Coaches, counselors, and youth directors: if you work with young men, ask them if they are registered with Selective Service!
Virtually all men, including non-citizens, are required to register when they turn 18. If a young man doesn’t register by his 26th birthday, he loses eligibility for student loans and grants, federally funded job training programs, and many government jobs. In some states, he may be unable to renew his driver’s license. And for immigrants seeking to become citizens, failing to register will delay the naturalization process.
Anecdotal evidence suggests that most young men who don’t register didn’t know they had to–and didn’t know about the key benefits tied to registration.
“I recently decided to go to college. When I tried to apply for a Federal Pell Grant, I was told I didn’t qualify for one…the reason being that I never registered for Selective Service. What can I do now to get Pell Grant help for college?” – Young man who contacted Selective Service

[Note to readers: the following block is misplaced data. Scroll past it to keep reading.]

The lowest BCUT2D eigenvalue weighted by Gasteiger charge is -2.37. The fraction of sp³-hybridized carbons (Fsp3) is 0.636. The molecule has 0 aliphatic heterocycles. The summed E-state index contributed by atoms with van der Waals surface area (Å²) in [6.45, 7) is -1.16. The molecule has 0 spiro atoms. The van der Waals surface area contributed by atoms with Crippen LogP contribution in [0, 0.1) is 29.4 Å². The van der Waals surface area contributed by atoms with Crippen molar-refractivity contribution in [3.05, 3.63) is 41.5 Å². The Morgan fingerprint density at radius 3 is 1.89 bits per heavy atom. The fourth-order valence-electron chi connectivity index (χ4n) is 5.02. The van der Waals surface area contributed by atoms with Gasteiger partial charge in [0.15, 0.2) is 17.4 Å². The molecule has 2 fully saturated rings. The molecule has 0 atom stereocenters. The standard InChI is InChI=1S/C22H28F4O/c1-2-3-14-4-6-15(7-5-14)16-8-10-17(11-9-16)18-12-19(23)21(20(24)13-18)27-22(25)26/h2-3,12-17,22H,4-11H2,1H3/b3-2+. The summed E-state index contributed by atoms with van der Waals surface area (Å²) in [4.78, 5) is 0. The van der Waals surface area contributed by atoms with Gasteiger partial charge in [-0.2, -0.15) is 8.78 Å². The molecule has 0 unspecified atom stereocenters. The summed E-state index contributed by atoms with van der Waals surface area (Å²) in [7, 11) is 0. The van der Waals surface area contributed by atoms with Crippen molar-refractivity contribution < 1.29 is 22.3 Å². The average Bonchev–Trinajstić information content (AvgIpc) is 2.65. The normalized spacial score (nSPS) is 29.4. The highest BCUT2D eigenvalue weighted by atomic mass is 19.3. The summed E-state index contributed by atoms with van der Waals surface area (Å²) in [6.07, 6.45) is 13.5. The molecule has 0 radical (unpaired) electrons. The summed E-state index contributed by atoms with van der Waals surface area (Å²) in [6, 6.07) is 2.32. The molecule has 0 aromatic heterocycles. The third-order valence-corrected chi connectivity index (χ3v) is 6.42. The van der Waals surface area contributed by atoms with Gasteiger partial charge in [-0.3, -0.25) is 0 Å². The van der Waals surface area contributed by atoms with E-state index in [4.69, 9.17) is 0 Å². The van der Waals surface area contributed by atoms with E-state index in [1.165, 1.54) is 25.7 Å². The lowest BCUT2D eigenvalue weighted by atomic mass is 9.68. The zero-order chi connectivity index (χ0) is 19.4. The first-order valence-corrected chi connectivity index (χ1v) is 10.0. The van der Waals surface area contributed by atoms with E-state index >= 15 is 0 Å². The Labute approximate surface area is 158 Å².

Men who don’t plan to attend college right after high school, those who have been incarcerated, and immigrants and refugees are disproportionately among those who fail to register. By sharing information with them about why and how to register, you can help to ensure they have opportunities available to grow and succeed.
The easiest place to register is at sss.gov. If a man doesn’t have a social security number, he can also fill out a paper form at most U.S. Post Offices.